To identify this type of problem, you can start with the battery voltage test. While the engine is running, the battery voltage must be between 13.75 and 14.75 volts. You are very likely to find that even when one diode has failed. If the voltage is within the acceptable range, that only means it is okay to perform the rest of the tests, and that requires a professional load tester. That will measure "full-load output current" and "ripple voltage". If you have a 90-amp generator, under a momentary full load, it will produce very close to 90 amps with engine speed raised to 2000 rpm, or it will produce close to 30 amps if it has a bad diode. AC generators are inherently self-regulating and incapable of developing much more than their design value, and they can not get "weak" and produce slightly less than that designed-in maximum value. The full-load output test can only show the maximum rated amps, one third of that, or 0 amps.

When one diode has failed, one of the three output phases is missing. You will get a voltage pulse, a voltage pulse, then a missing pulse. Voltage drops considerably when that missing pulse is supposed to be occurring. The difference between that missing pulse and the two normal pulses is the ripple voltage. When all three phases are working normally, ripple voltage is very low. Ripple voltage becomes very high when a phase is missing due to a failed diode. That is also measured with the professional load tester. A few models provide a printout and show the ripple voltage as a specific voltage. Most only show it between "none" and "high" on a relative bar graph. That high ripple voltage can cause a loud whining noise in an AM radio, and the pitch will increase with increases in engine speed.

The clue that a dead battery is the result of a bad diode is the slow cranking will occur right after the engine is stopped. The charging system is working at one third of its potential, and all of its current is going to run the electrical system, with none left over to recharge the battery. The problem will be worse if you use the heater fan on the higher speeds, use the head lights or wipers, or anything else that uses a lot of current. If you were to charge the battery at a slow rate for a couple of hours the night before, it would still be fully-charged and crank the engine just fine the next morning.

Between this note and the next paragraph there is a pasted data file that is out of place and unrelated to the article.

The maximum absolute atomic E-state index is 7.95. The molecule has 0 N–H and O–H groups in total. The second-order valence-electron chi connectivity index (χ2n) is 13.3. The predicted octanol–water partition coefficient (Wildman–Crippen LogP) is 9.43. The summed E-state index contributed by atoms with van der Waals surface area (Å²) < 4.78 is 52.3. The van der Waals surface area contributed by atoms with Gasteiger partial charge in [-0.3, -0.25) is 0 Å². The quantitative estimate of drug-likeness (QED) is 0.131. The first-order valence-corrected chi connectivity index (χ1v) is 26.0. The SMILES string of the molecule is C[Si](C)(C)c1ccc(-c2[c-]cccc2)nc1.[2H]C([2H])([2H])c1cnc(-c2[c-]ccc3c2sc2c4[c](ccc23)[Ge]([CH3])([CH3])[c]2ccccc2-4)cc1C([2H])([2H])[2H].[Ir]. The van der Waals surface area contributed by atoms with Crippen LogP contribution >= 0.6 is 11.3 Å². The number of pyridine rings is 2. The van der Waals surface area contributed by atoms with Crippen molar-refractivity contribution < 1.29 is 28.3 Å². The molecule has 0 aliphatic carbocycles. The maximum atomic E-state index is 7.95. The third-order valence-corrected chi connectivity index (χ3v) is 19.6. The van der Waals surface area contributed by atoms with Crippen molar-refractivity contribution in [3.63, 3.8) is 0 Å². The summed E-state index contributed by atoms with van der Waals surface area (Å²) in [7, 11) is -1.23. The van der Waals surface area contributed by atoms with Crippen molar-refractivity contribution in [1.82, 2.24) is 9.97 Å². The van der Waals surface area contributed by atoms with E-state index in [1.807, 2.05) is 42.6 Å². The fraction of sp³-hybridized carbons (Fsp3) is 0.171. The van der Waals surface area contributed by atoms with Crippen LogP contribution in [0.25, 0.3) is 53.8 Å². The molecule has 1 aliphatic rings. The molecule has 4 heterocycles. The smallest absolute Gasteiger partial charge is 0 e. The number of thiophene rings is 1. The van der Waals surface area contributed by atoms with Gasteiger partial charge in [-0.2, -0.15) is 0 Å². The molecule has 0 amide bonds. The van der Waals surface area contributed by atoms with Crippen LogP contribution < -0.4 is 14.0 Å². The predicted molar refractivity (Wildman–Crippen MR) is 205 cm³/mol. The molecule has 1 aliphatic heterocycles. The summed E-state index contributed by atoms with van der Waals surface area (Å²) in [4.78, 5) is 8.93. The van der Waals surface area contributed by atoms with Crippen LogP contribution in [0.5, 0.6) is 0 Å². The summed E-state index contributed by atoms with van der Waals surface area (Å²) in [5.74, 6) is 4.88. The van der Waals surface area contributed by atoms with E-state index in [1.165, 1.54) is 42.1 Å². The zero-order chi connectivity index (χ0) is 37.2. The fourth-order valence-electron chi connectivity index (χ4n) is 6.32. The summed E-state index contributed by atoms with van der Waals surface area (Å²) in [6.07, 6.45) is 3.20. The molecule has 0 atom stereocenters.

If you stop the engine, then it cranks fine a short time later, but it is dead after sitting overnight, that is going to be due to a drain, not a failed charging system or a bad diode.

Also, be aware a battery can suffer from self-discharge. Most commonly that occurs with older batteries that have a lot of their lead flaked off the plates. With normal recharging current but only a fraction of the lead there to absorb the electrons, the plates get hotter than normal and tend to boil the water out of the acid. As the electrolyte bubbles, it splashes onto the bottom of the battery's cover. From there it seeps out through the openings around the posts. Some of that acid condenses on the top of the cover and will conduct current between the posts. Typically that can discharge a battery over a weekend if it's bad enough. You can identify that by placing your meter in the lowest "volts" range, then put one meter probe on either post, and run the other probe over the top of the battery. Any voltage reading can only occur if current found a way to get to the second probe, and it does that through the acid.

As a side note, that acid is what forms the white corrosion under the battery cable clamps. I found that if there is no white corrosion, there is no need or benefit to using "juicy rings" or sprays to prevent that corrosion, and if there is corrosion there, the battery is going to fail within six months, and those chemicals are not going to solve the corrosion or the battery failure. This is all caused by the lead flaking off the plates, which cannot be avoided, and once enough builds up in the bottom, it will short the plates in that cell. The only solution for that is to replace the battery.
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Monday, February 13th, 2017 AT 9:18 AM
Tiny
PUFFNSTUFF
  • MEMBER
So I put a jumper wire across the two meter leads and remove it while the leads are still across the battery cable and the battery post just before I check of drain? Getting 30 to 40 cm of snow and high winds here tomorrow so I expect it will be a few days before I try it. Thanks!
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Monday, February 13th, 2017 AT 3:14 PM
Tiny
CARADIODOC
  • EXPERT
Wonderful. I am working on making some drawings that will explain better how to do this.
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Monday, February 13th, 2017 AT 4:03 PM
Tiny
PUFFNSTUFF
  • MEMBER
Solved. Thanks for all the help. Apparently it was the amp underneath the front seat. Thanks!
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Wednesday, March 8th, 2017 AT 8:36 PM
Tiny
CARADIODOC
  • EXPERT
Dandy. How did you find that, and how did you solve it?
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Thursday, March 9th, 2017 AT 12:19 PM
Tiny
PUFFNSTUFF
  • MEMBER
He was at something underneath his seat one day and found a connecter let go from the amp that must have been striking ground maybe
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Friday, July 28th, 2017 AT 5:52 PM
Tiny
KEN
  • ADMIN
Hello,

Here is a guide that might shed some light on the problem.

https://www.2carpros.com/articles/car-battery-dead-overnight

Please let us know what happens, we are interested to see what it is.

Cheers, Ken
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Saturday, July 29th, 2017 AT 1:30 PM